I had never seen another auction of these until a recent search found an old Legendary Auction with some examples, described as:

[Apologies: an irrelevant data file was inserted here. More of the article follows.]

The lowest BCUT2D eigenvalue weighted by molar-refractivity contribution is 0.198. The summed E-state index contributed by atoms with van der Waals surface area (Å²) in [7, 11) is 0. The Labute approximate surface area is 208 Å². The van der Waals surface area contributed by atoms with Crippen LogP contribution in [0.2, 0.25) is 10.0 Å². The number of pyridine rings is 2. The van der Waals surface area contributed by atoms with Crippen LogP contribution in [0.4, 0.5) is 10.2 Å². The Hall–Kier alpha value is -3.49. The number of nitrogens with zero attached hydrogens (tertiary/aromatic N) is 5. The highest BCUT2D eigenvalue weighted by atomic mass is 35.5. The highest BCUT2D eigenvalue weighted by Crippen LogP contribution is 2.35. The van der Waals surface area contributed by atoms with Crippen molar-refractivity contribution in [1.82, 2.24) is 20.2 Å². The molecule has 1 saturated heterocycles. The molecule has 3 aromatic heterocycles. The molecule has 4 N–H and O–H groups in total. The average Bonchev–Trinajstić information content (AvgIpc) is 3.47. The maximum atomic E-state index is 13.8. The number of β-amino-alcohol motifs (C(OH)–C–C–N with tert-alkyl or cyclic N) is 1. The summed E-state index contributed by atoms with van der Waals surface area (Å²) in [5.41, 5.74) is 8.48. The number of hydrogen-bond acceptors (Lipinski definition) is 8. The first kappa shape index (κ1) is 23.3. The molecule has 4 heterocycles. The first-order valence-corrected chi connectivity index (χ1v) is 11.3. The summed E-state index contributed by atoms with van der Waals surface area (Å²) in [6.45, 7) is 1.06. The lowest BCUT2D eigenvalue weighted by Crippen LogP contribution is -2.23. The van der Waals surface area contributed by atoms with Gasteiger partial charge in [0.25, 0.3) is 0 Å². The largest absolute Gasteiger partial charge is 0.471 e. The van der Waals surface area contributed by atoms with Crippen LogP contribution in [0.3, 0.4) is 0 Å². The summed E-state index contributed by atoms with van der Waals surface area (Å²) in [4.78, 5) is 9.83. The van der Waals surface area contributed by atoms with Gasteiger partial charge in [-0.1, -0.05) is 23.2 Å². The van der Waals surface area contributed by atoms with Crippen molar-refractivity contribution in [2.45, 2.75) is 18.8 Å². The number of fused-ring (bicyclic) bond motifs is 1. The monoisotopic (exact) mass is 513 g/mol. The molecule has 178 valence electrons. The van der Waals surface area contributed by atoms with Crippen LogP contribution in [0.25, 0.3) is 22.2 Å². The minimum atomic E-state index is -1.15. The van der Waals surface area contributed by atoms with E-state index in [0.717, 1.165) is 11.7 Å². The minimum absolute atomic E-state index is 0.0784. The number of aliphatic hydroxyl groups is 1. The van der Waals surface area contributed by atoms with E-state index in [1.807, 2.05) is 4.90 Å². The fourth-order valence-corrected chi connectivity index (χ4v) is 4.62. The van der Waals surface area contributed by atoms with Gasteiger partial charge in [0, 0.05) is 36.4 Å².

"The rarest card set that Topps ever produced does not appear in any catalog listing. It is the incredibly rare "Topps Teamates (sic)" set from 1970, produced only for the employees of the Topps home office and never distributed outside the company's doors. It is labeled "Topps Grow Power '70" on the cards' reverse sides and was probably used to boost the spirit of the troops, promoting the team player aspect. The horizontal cards (approximately 4-5/8 by 2-1/2 inches) came as a set of 18, with each picturing the staff of one of Topps' main departments. The set is missing card #18, and has a duplicate of #4. It is quite possible that the employees traded cards with one another to get duplicate photos of their own department's staff. That scenario is more believable than the idea that Topps couldn't put an 18-card set together without error. Whatever the case, this set's duplicate is of the Art Department, that crazy bunch that was responsible for drawing, pasting, proofing, and polishing all those great sets from the 60's and beyond! It is particularly amusing that the only card in the set with a photographic flaw is that of the Art Department, the very department that was supposed to catch this type of error. The flaw appears to be a flame floating above the seated lady's head. Maybe it was on purpose? Maybe it was the fault of someone in the Production Department? Maybe it was the fault of the same guy that didn't know how to spell "teammates!?!" The absolute best feature of this set (other than the visions it conjures of all those freelance "underground comix" guys working in a button-down environment like this) is that the set features the rookie card of Product Development director Woody Gelman! That's right, he's pictured here with all of his staff, the card guru himself. You've heard all the stories about all of the wonderful products he designed for us. Now you can finally see what he looks like! This set is Topps' version of a High School Yearbook, and it offers a unique look into the offices of 1970. As we are with our own High School Yearbooks, it's probably a sure bet that no one at Topps would ever want these photos to again see the light of day! Near set of 18 (17 different) in NM condition."